• Another safe option is to have a natural gas line run from your main gas line into your studio.  Those that have whole-house propane may be able to do this too.  Check with your local, state, and federal regulations (also your homeowner’s insurance) and with your gas company.

What will you be using the torch for?

Are you torch-enameling or lampworking?  If so, acetylene is a terrible gas for this type of work as it is very sooty and puts off a lot of carbon.

If you are or want to be a glassworker/enamelist, you’ll want to purchase a propane/oxygen system or, at the very least, a propane/Mapp Pro gas torch like the Hot Head Torch. If you already have an acetylene/air or acetylene/O2 setup, you can always purchase a small, portable setup for torch enameling and have the acetylene for soldering/annealing. Lampworking requires a hands-free setup. So, you’ll want a special torch that mounts to your work area.

The Smith Little Torch 

If you are soldering typical jewelry metals like gold, silver, brass, bronze, copper, and nickel, you have several choices.  I currently use two systems:  an acetylene/air setup and a Smith Little Torch for disposable tanks.  I am going to change to a propane/O2 setup soon because I like the control that I have over the flame with the Little Torch.  It’s also really hot!  A drawback to the portable tank situation is that you go through O2 like a hungry man at a buffet – it gets wolfed down (5 canisters of O2 to propane/Mapp Pro!  You can use many canisters of O2 before you use up your propane or Mapp gas.  I am looking into purchasing an oxygen concentrator. (See this page, on my site, for info on Mapp/Propylene gases.)


Hot Head Torch

Hot Head Torch and the  Devardi Glass Professional Lampwork Torch Head are great little, inexpensive, mountable torches for torch enameling and lampworking.

For lampworking, you’ll want a propane/oxygen setup or natural gas/oxygen because they are clean gases and supply the heat needed for this type of work.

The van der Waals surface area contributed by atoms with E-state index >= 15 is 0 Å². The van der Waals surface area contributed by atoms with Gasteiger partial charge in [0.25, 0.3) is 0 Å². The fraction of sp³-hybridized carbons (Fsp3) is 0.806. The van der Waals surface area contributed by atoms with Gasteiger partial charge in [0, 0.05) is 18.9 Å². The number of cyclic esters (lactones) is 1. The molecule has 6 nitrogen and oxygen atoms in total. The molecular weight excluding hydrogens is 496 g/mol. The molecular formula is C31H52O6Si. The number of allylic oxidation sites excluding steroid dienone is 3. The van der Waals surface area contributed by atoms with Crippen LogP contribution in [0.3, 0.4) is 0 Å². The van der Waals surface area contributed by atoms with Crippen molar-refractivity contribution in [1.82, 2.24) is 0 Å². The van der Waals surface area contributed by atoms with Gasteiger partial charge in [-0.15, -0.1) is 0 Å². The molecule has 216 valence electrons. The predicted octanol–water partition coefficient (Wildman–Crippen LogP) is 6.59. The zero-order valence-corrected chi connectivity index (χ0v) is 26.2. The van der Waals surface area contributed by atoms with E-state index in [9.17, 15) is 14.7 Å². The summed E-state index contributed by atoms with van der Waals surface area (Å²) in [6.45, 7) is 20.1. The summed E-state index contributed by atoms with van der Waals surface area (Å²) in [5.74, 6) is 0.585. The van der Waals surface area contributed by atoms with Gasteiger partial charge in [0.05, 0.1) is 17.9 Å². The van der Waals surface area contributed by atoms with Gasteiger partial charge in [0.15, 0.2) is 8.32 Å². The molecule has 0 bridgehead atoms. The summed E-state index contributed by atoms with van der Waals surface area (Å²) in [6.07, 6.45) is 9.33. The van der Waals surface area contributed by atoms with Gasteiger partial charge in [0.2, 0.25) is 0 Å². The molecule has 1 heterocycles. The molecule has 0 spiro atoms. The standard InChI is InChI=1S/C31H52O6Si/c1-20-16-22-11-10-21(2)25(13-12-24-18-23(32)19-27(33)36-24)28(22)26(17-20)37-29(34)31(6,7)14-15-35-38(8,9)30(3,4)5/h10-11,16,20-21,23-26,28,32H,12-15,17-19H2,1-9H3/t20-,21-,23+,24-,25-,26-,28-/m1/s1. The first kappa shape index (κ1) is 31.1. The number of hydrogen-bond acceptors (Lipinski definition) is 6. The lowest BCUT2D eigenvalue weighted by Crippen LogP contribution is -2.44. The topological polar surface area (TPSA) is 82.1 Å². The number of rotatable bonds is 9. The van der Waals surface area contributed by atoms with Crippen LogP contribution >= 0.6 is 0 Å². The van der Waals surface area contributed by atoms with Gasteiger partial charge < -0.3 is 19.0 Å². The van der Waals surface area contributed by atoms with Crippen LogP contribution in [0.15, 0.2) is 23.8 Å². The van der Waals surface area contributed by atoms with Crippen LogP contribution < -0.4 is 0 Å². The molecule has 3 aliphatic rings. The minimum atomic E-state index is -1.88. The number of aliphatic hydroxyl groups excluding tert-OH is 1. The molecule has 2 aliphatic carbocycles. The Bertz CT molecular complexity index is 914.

bravo-1  The Bravo Torch looks like a shiny new Cadillac.  The reviews are great and the price is high.

There are many other lampworking torch heads out there.

Acetylene Torches

Acetylene and other gas torches have differently sized torch tips available.  This variety of sizes allows you a greater range of soldering operations:  fine tips for detail work, medium for regular soldering and annealing, and large tips for refining or soldering/annealing large pieces.

I generally, only use two torch tips:  one for everyday soldering (Goss tip #3) and a larger tip (Goss tip #5) for refining, large pieces, and warming up the pitch for chasing and repousse. I have a very small tip (Goss tip #1) – which I rarely use because it doesn’t like to stay lit.  Any fast movement and the flame goes out. I also have a #2 tip that is hardly ever used.  The #3 tip is probably larger than most people would choose but, I have become very comfortable working with this larger flame.  Plus, I’m lazy and don’t like changing tips unless I absolutely have to.


The Goss Torch set up.

  • The Goss torch is what I have.  I have a Silver Smith and a Smith Little Torch too (geez – a bit excessive) but, for some reason, I keep using the Goss – probably back to that lazy jeweler thing again. This setup uses the “B” acetylene tank. These single regulator torches (for the portable tanks) don’t allow the pressure to exceed 15 PSI.  With a double regulator, one side tells you how much gas is in the tank and the other side shows the pressure.  If you purchase a double regulator, be sure that you never exceed 15 PSI – THE TANK CAN EXPLODE.  See my page on Acetylene.
  • Meco Midget torch can be found at many online jewelry supply stores.
  • Miller Smith makes great torches.  They make the Silver Smith and the Little Torch.  My guess is that these are the most popular torches for jewelers as most jewelers, that I know, own one. This setup uses the “B” acetylene tank.  Smith torches have a built-in flashback arrestor. Check with Smith and your instruction manual before setup and operation.

Silver Smith Torch

Butane Torches


Blazer Butane Torch

Butane torches are inexpensive to purchase and are good for the beginner or someone just “trying out” the craft.  But, they often need refueling which is expensive and a bit annoying. The flame size is limited and the flame temperature is low, similar to propane.  Between the lower heat and flame size, the user is limited in the scope of work they can create.  Larger, more complicated pieces will be difficult or impossible with the butane torch. But, these torches are probably best for apartments or condos and small studio use.